Sri Lanka batter Angelo Mathews called Bangladesh "disgraceful" and criticised the umpires for lacking in "common sense" after becoming the first player in international cricket to be 'timed out' in Monday's World Cup match between the Asian sides.
Mathews came out to bat in the 25th over of the Sri Lanka innings but his helmet chinstrap broke just as he was preparing to face bowler Shakib Al Hasan.
Mathews gestured to the dressing room and was waiting for a replacement helmet while Shakib was seen chatting with the umpire as the clock ticked.
Under the tournament's playing conditions a new batter should be ready to face the ball within two minutes of a dismissal and, following an appeal by Shakib appeal, umpire Marais Erasmus ruled Mathews had been timed out.
Mathews remonstrated with the umpires and threw his helmet in disgustsoon after crossing the boundary rope.
After Bangladesh won the match by three wickets, eliminating their opponents in the process, Sri Lanka's players refused to shake hands with their counterparts.
Mathews later launched a broadside against Bangladesh and the match officials for punishing him for what he said was a simple case of "equipment malfunction".
"Obviously disgraceful from Shakib and Bangladesh," a furious Mathews told reporters at the Arun Jaitley Stadium.
"If they want to play cricket like that, stoop to that level, obviously there's something wrong drastically..."
"It's (lack of) common sense, and bringing the game into disrepute. Absolutely disgraceful."
The 36-year-old said he was ready to take strike within the stipulated two minutes but the broken chinstrap meant he could not risk his safety by facing a bowler without a proper helmet.
"In my 15-year-old career I've never seen a team going down to that level," he said, promising to furnish video proof of being ready to take guard within two minutes before his chinstrap broke.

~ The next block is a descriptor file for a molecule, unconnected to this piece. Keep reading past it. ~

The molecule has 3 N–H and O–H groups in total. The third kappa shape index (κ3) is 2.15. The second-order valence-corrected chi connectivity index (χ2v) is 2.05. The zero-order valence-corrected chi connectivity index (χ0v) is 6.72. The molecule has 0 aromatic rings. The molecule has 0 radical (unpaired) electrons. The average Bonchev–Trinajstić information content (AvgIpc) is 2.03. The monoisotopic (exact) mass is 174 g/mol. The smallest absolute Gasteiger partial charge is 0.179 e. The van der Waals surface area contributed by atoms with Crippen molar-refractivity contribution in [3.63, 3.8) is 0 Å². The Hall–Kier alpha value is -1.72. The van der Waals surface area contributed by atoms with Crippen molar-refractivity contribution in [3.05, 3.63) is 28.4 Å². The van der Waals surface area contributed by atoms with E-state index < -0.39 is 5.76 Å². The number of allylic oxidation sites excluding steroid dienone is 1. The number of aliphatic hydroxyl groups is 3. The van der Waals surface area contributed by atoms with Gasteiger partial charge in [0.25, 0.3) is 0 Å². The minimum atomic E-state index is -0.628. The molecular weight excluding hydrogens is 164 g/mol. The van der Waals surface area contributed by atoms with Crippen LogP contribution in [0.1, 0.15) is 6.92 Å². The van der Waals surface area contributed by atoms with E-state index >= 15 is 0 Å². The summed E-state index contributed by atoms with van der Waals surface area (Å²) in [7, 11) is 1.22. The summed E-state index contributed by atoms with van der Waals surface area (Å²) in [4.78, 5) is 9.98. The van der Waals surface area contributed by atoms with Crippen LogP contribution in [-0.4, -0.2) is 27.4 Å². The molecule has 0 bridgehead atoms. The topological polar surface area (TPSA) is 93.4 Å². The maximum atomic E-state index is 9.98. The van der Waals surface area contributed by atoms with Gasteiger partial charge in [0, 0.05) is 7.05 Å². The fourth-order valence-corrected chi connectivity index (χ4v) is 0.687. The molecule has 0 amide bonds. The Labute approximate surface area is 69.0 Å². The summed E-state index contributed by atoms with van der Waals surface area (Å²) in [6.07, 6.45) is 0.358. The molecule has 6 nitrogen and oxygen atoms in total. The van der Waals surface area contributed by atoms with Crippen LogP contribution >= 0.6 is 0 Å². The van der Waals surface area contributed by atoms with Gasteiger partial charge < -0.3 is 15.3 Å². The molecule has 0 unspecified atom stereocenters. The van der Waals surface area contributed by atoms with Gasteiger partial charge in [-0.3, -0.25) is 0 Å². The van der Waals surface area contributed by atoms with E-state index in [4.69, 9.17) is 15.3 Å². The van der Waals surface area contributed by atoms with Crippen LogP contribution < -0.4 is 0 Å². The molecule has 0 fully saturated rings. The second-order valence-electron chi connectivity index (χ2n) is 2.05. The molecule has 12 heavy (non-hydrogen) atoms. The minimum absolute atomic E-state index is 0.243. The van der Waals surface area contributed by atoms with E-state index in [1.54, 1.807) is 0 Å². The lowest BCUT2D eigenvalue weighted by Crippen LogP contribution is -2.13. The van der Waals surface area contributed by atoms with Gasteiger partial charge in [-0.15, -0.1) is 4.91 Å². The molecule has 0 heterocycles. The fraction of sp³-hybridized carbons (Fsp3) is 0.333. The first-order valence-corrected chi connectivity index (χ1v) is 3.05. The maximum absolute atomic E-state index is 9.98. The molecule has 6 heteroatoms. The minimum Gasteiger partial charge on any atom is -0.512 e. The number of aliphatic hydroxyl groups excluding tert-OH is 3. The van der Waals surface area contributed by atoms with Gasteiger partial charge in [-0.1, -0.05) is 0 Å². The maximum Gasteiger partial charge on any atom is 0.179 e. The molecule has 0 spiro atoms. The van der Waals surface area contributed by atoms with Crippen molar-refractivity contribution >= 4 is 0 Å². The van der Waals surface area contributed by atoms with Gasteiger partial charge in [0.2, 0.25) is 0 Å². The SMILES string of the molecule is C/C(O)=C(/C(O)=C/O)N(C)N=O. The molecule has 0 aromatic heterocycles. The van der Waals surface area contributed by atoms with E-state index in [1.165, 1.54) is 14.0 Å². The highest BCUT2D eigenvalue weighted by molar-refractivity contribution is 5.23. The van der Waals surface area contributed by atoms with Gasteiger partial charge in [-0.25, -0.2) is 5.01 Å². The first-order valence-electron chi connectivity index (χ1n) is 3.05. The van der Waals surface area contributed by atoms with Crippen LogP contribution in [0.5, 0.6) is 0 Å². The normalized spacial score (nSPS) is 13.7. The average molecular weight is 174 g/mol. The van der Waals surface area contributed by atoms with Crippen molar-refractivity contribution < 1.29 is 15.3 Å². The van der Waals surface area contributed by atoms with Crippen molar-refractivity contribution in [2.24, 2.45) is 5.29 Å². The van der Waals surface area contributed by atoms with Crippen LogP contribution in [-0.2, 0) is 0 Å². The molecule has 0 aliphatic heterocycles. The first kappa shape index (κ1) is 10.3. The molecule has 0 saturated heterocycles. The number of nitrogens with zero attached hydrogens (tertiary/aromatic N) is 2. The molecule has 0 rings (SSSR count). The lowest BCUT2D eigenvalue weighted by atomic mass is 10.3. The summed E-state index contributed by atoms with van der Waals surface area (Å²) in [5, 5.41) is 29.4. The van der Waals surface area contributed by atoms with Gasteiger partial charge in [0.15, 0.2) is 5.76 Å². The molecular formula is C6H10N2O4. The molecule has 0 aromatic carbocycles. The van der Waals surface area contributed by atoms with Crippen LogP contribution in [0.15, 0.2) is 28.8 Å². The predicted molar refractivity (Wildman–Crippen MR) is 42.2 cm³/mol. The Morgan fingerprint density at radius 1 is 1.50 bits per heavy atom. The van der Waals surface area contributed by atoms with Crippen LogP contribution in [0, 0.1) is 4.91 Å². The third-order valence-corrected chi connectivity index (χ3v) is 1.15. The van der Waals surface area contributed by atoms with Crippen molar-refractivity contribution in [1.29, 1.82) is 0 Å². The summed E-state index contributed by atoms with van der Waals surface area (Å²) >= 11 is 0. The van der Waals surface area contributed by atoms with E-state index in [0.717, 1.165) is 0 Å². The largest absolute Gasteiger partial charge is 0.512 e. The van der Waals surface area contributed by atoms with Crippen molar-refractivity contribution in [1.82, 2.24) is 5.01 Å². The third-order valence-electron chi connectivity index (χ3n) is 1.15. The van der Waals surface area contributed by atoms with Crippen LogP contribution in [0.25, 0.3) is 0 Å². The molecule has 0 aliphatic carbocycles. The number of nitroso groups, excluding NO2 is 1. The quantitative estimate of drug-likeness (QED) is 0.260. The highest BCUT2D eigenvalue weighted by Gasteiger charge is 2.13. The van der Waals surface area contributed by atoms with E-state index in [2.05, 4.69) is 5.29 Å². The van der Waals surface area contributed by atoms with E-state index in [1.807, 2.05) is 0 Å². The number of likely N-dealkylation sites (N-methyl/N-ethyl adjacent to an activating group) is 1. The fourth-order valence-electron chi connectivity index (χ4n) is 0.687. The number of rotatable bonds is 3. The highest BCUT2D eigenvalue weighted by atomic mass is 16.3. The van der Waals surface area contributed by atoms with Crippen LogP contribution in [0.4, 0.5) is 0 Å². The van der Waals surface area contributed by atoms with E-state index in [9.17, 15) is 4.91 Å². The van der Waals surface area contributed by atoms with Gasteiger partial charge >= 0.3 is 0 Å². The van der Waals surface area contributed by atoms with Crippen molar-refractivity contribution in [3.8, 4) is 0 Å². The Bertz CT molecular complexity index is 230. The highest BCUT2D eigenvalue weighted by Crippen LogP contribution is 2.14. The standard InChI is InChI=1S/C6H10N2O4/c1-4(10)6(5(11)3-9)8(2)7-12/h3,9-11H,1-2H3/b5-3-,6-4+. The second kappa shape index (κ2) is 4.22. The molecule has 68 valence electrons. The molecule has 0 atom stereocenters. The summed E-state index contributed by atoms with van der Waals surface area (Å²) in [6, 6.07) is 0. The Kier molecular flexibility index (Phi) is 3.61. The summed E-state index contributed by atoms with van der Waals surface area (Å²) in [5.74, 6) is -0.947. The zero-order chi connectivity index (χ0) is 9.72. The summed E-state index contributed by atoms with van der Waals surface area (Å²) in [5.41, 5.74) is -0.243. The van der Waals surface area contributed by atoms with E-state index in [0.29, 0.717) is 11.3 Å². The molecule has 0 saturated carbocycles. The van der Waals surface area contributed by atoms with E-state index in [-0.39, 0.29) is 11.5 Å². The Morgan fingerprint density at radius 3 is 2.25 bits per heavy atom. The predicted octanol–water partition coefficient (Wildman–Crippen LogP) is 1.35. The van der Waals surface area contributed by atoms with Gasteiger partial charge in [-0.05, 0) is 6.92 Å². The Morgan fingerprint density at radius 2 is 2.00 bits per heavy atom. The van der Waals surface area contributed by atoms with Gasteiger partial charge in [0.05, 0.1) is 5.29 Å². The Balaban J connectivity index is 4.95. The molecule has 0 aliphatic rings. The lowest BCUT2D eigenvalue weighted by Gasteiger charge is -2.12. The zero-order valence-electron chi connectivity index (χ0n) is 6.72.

Mathews said the on-field match officials should have checked with the fourth umpire before declaring him out but maintained Bangladesh should have recalled him even after their appeal.
"I don't think any other team would do that because it was black and white. It was equipment malfunction, the helmet coming off. It was a big safety issue as well."
"Shakib had the option (of recalling) but he decided to go the other way."
Addressing the press conference before Mathews, Shakib, whose all-round performance earned him the player-of-the-match award, was equally belligerent about the episode.
Asked if he regretted making the appeal, Shakib said, "Not at all.
"One of our fielders came to me and said, 'If you appeal, the law says he's out because he hasn't taken guard within the timeframe'."
Shakib said he was asked by the umpire if he wanted to recall Mathews after the appeal had been upheld.
"I said he's out, if you call him back, it doesn't look good. So I said I won't call him back ... yes unfortunate but within the rules."
Asked if he thought it violated the spirit of the game, Shakib shot back by saying "Then (the) ICC (International Cricket Council) should look into it and change the rules."
The 36-year-old was equally combative when asked what he would have done had he been in Mathews' shoes and said, "I'll be careful that it doesn't happen to me."
The all-rounder said had known Mathews well since their under-19 World Cup days and that the Sri Lankan approached him after being given out.
"He came and asked me whether I'd withdraw my appeal ... I said 'I understand your situation. It's unfortunate, but I don't want to'.
"We had to win this match. When you are fighting a war for your team or country I believe everything is fair."
There have been at least half a dozen cases of a player being timed out in first-class cricket, the most recent being Zimbabwean Charles Kunje's dismissal in a Logan Cup match in 2017.